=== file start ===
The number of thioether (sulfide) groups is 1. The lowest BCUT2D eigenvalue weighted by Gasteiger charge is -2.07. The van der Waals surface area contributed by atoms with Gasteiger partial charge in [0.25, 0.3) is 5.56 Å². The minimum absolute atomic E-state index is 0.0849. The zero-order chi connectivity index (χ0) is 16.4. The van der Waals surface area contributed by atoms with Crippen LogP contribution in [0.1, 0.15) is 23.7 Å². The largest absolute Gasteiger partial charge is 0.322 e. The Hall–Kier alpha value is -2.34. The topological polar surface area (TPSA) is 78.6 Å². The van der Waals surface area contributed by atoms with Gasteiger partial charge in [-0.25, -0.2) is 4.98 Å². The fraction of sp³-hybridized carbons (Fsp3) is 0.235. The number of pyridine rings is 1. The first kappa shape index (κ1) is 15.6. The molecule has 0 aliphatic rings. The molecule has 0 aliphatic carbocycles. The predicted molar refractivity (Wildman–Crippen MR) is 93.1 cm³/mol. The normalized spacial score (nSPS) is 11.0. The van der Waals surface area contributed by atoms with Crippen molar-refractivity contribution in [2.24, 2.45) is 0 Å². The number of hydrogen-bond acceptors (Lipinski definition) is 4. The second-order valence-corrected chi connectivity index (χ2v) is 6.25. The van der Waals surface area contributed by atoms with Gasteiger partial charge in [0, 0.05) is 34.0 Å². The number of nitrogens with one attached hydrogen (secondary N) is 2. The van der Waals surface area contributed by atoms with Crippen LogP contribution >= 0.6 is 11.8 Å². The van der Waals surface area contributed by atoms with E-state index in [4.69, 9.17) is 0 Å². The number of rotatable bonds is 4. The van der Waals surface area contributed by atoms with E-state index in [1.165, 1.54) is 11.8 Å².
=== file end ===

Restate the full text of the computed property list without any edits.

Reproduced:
The number of thioether (sulfide) groups is 1. The lowest BCUT2D eigenvalue weighted by Gasteiger charge is -2.07. The van der Waals surface area contributed by atoms with Gasteiger partial charge in [0.25, 0.3) is 5.56 Å². The minimum absolute atomic E-state index is 0.0849. The zero-order chi connectivity index (χ0) is 16.4. The van der Waals surface area contributed by atoms with Crippen LogP contribution in [0.1, 0.15) is 23.7 Å². The largest absolute Gasteiger partial charge is 0.322 e. The Hall–Kier alpha value is -2.34. The topological polar surface area (TPSA) is 78.6 Å². The van der Waals surface area contributed by atoms with Gasteiger partial charge in [-0.25, -0.2) is 4.98 Å². The fraction of sp³-hybridized carbons (Fsp3) is 0.235. The number of pyridine rings is 1. The first kappa shape index (κ1) is 15.6. The molecule has 0 aliphatic rings. The molecule has 0 aliphatic carbocycles. The predicted molar refractivity (Wildman–Crippen MR) is 93.1 cm³/mol. The normalized spacial score (nSPS) is 11.0. The van der Waals surface area contributed by atoms with Crippen molar-refractivity contribution in [2.24, 2.45) is 0 Å². The number of hydrogen-bond acceptors (Lipinski definition) is 4. The second-order valence-corrected chi connectivity index (χ2v) is 6.25. The van der Waals surface area contributed by atoms with Gasteiger partial charge in [0, 0.05) is 34.0 Å². The number of nitrogens with one attached hydrogen (secondary N) is 2. The van der Waals surface area contributed by atoms with Crippen LogP contribution >= 0.6 is 11.8 Å². The van der Waals surface area contributed by atoms with E-state index in [4.69, 9.17) is 0 Å². The number of rotatable bonds is 4. The van der Waals surface area contributed by atoms with E-state index in [1.165, 1.54) is 11.8 Å².